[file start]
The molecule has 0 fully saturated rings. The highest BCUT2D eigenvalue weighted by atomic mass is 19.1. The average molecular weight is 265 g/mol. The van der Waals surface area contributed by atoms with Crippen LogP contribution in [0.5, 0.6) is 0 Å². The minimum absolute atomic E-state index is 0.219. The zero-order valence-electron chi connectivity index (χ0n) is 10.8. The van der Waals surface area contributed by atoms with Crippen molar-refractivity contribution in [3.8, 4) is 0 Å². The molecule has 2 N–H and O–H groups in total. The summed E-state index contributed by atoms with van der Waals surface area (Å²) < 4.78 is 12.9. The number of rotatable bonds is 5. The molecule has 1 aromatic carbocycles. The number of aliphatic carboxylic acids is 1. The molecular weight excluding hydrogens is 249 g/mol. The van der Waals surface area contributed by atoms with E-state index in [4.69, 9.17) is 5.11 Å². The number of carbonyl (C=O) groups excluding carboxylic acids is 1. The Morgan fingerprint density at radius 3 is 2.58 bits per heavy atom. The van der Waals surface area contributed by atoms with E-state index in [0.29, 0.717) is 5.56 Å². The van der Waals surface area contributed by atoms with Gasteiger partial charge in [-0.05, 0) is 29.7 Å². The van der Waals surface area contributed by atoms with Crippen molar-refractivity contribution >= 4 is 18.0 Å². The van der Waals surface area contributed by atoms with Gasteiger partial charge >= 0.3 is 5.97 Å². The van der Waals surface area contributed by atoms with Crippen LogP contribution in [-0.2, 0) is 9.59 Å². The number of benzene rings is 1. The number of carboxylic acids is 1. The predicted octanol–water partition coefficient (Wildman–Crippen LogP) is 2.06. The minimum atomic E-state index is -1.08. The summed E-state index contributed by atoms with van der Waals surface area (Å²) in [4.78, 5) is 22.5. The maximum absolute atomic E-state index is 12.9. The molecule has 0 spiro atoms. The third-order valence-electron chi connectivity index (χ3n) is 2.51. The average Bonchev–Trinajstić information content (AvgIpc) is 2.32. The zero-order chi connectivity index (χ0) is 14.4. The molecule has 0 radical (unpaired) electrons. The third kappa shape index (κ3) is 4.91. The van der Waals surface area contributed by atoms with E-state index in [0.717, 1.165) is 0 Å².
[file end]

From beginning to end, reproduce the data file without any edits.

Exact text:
The molecule has 0 fully saturated rings. The highest BCUT2D eigenvalue weighted by atomic mass is 19.1. The average molecular weight is 265 g/mol. The van der Waals surface area contributed by atoms with Crippen LogP contribution in [0.5, 0.6) is 0 Å². The minimum absolute atomic E-state index is 0.219. The zero-order valence-electron chi connectivity index (χ0n) is 10.8. The van der Waals surface area contributed by atoms with Crippen molar-refractivity contribution in [3.8, 4) is 0 Å². The molecule has 2 N–H and O–H groups in total. The summed E-state index contributed by atoms with van der Waals surface area (Å²) < 4.78 is 12.9. The number of rotatable bonds is 5. The molecule has 1 aromatic carbocycles. The number of aliphatic carboxylic acids is 1. The molecular weight excluding hydrogens is 249 g/mol. The van der Waals surface area contributed by atoms with E-state index in [4.69, 9.17) is 5.11 Å². The number of carbonyl (C=O) groups excluding carboxylic acids is 1. The Morgan fingerprint density at radius 3 is 2.58 bits per heavy atom. The van der Waals surface area contributed by atoms with E-state index in [0.29, 0.717) is 5.56 Å². The van der Waals surface area contributed by atoms with Gasteiger partial charge in [-0.05, 0) is 29.7 Å². The van der Waals surface area contributed by atoms with Crippen molar-refractivity contribution >= 4 is 18.0 Å². The van der Waals surface area contributed by atoms with Gasteiger partial charge >= 0.3 is 5.97 Å². The van der Waals surface area contributed by atoms with Crippen LogP contribution in [-0.2, 0) is 9.59 Å². The number of benzene rings is 1. The number of carboxylic acids is 1. The predicted octanol–water partition coefficient (Wildman–Crippen LogP) is 2.06. The minimum atomic E-state index is -1.08. The summed E-state index contributed by atoms with van der Waals surface area (Å²) in [4.78, 5) is 22.5. The maximum absolute atomic E-state index is 12.9. The molecule has 0 spiro atoms. The third-order valence-electron chi connectivity index (χ3n) is 2.51. The average Bonchev–Trinajstić information content (AvgIpc) is 2.32. The zero-order chi connectivity index (χ0) is 14.4. The molecule has 0 radical (unpaired) electrons. The third kappa shape index (κ3) is 4.91. The van der Waals surface area contributed by atoms with E-state index in [0.717, 1.165) is 0 Å².